“This means that, actuarially, Tier II teachers will need to provide classroom instruction for 35 years before the ‘break-even point’ in deserved benefits…
“Tier III offers some tantalizing differences for the burgled Tier II teachers who are now 6 years into their profession. Tier III will raise their retirement earnings ceiling from $112,000 to $127,000. Contributions for Tier III teachers will be reduced to 6.2% of salary, rather than the 9% they are now paying. And they will be provided a defined contribution (think a 403b), for which they will pay 4% of salary and the local school district will match from 2% - 6%...
“Tier III reduces the multiplier for the final average annuity from 2.2 to 1.25. This means the break-even point will be moved nearly 40% further into the future. What took 28 years or 35 years to make parity will take MUCH longer! Example: Under 1.25, a teacher will be eligible for 50% of a final averaged salary in 40 years! The cap of 75% of earnings in retirement will take the Tier III teacher 60 years of teaching! Start at age 25 and work until 85? The annual cost of living adjustment will no longer contain a 3% simple rate. Retired Tier III teachers will receive only ½ of the CPI, but nothing below zero…”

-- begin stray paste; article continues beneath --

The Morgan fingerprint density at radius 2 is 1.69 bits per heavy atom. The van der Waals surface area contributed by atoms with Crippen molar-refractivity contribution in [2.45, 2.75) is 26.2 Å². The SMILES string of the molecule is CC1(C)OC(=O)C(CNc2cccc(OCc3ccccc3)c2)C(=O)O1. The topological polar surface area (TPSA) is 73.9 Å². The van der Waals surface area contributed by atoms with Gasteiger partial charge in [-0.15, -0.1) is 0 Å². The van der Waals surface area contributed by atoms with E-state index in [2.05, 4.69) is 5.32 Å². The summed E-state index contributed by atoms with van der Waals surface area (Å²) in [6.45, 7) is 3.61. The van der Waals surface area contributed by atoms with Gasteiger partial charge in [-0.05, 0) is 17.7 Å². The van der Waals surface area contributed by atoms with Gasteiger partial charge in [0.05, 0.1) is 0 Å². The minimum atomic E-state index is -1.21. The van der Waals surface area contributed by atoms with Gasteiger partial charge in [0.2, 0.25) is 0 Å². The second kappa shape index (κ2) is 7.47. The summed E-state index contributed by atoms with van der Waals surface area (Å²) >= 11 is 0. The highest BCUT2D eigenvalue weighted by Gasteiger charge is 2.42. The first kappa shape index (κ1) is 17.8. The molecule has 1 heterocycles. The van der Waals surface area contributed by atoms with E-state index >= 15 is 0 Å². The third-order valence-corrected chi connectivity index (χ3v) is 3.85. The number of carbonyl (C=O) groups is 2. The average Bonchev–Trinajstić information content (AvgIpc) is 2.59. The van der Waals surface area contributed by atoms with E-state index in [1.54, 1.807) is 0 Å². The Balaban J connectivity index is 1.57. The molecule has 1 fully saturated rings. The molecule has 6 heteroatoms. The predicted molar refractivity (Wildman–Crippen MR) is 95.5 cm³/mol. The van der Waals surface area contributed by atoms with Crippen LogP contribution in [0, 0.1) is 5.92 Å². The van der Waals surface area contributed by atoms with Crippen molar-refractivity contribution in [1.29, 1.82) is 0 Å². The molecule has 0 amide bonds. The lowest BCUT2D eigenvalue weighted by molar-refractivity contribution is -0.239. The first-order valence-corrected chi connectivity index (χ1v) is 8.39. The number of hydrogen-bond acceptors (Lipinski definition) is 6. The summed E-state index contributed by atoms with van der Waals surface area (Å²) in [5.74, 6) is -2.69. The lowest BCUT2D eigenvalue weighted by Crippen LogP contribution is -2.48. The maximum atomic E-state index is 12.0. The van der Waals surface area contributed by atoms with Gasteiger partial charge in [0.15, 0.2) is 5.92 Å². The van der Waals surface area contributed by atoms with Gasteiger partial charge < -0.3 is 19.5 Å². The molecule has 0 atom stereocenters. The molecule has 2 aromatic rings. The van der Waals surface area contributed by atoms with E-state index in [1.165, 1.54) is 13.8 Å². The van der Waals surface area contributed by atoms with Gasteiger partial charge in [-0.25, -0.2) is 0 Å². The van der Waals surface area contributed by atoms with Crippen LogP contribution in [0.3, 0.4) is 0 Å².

from Will Your Contributions to TRS Ever Match Your Eventual After-Retirement Earnings? Or When Do I Break Even? Or What Will Tier III Do To Me? by John Dillon
Thursday, August 10, 2017
“Tier III: where you can be given less for longer service in exchange for a 403(b) program” by John Dillon
“…The creation of a ‘new’ Tier III (SB42) was cradled within the bills recently enacted in the Illinois General Assembly to override the potential veto of a new budget. The bill’s sponsors – Senator Donne Trotter and Representative Greg Harris – managed a bill of nearly 800 pages, which included the language adopted to create a new Tier III, which provides for a ‘defined contribution’ (403b) in a hybrid arrangement with a lesser-earning defined benefit (pension).